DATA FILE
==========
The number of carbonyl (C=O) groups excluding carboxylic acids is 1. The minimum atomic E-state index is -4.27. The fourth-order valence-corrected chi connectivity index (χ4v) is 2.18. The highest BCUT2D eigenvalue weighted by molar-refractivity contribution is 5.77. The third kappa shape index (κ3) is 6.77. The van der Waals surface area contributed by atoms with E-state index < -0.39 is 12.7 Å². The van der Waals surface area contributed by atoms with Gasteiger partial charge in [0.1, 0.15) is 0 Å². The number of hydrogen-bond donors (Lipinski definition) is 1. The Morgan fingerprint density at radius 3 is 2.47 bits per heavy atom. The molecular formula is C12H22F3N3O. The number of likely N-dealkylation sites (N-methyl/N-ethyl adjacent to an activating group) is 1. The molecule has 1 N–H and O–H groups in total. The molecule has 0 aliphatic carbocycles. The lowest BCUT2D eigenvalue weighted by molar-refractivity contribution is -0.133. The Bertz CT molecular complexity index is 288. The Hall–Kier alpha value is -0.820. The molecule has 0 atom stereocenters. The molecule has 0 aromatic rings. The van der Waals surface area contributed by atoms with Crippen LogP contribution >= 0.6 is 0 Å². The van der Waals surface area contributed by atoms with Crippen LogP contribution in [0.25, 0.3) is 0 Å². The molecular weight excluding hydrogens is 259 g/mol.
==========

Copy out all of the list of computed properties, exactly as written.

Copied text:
The number of carbonyl (C=O) groups excluding carboxylic acids is 1. The minimum atomic E-state index is -4.27. The fourth-order valence-corrected chi connectivity index (χ4v) is 2.18. The highest BCUT2D eigenvalue weighted by molar-refractivity contribution is 5.77. The third kappa shape index (κ3) is 6.77. The van der Waals surface area contributed by atoms with E-state index < -0.39 is 12.7 Å². The van der Waals surface area contributed by atoms with Gasteiger partial charge in [0.1, 0.15) is 0 Å². The number of hydrogen-bond donors (Lipinski definition) is 1. The Morgan fingerprint density at radius 3 is 2.47 bits per heavy atom. The molecular formula is C12H22F3N3O. The number of likely N-dealkylation sites (N-methyl/N-ethyl adjacent to an activating group) is 1. The molecule has 1 N–H and O–H groups in total. The molecule has 0 aliphatic carbocycles. The lowest BCUT2D eigenvalue weighted by molar-refractivity contribution is -0.133. The Bertz CT molecular complexity index is 288. The Hall–Kier alpha value is -0.820. The molecule has 0 atom stereocenters. The molecule has 0 aromatic rings. The van der Waals surface area contributed by atoms with Crippen LogP contribution >= 0.6 is 0 Å². The van der Waals surface area contributed by atoms with Crippen LogP contribution in [0.25, 0.3) is 0 Å². The molecular weight excluding hydrogens is 259 g/mol.